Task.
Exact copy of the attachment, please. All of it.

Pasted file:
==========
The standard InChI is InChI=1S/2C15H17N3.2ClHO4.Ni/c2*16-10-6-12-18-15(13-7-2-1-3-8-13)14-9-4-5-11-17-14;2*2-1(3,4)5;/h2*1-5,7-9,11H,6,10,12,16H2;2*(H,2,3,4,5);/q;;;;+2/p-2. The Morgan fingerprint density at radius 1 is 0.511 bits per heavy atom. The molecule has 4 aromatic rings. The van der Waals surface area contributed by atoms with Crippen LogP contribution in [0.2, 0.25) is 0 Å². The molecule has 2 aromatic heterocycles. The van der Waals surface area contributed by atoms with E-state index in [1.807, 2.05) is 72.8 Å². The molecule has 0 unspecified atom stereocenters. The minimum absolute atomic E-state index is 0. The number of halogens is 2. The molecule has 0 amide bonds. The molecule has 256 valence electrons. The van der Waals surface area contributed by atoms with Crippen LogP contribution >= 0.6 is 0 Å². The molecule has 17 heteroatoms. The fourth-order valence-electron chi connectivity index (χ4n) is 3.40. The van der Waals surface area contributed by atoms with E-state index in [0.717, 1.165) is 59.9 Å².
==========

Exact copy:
The standard InChI is InChI=1S/2C15H17N3.2ClHO4.Ni/c2*16-10-6-12-18-15(13-7-2-1-3-8-13)14-9-4-5-11-17-14;2*2-1(3,4)5;/h2*1-5,7-9,11H,6,10,12,16H2;2*(H,2,3,4,5);/q;;;;+2/p-2. The Morgan fingerprint density at radius 1 is 0.511 bits per heavy atom. The molecule has 4 aromatic rings. The van der Waals surface area contributed by atoms with Crippen LogP contribution in [0.2, 0.25) is 0 Å². The molecule has 2 aromatic heterocycles. The van der Waals surface area contributed by atoms with E-state index in [1.807, 2.05) is 72.8 Å². The molecule has 0 unspecified atom stereocenters. The minimum absolute atomic E-state index is 0. The number of halogens is 2. The molecule has 0 amide bonds. The molecule has 256 valence electrons. The van der Waals surface area contributed by atoms with Crippen LogP contribution >= 0.6 is 0 Å². The molecule has 17 heteroatoms. The fourth-order valence-electron chi connectivity index (χ4n) is 3.40. The van der Waals surface area contributed by atoms with E-state index in [0.717, 1.165) is 59.9 Å².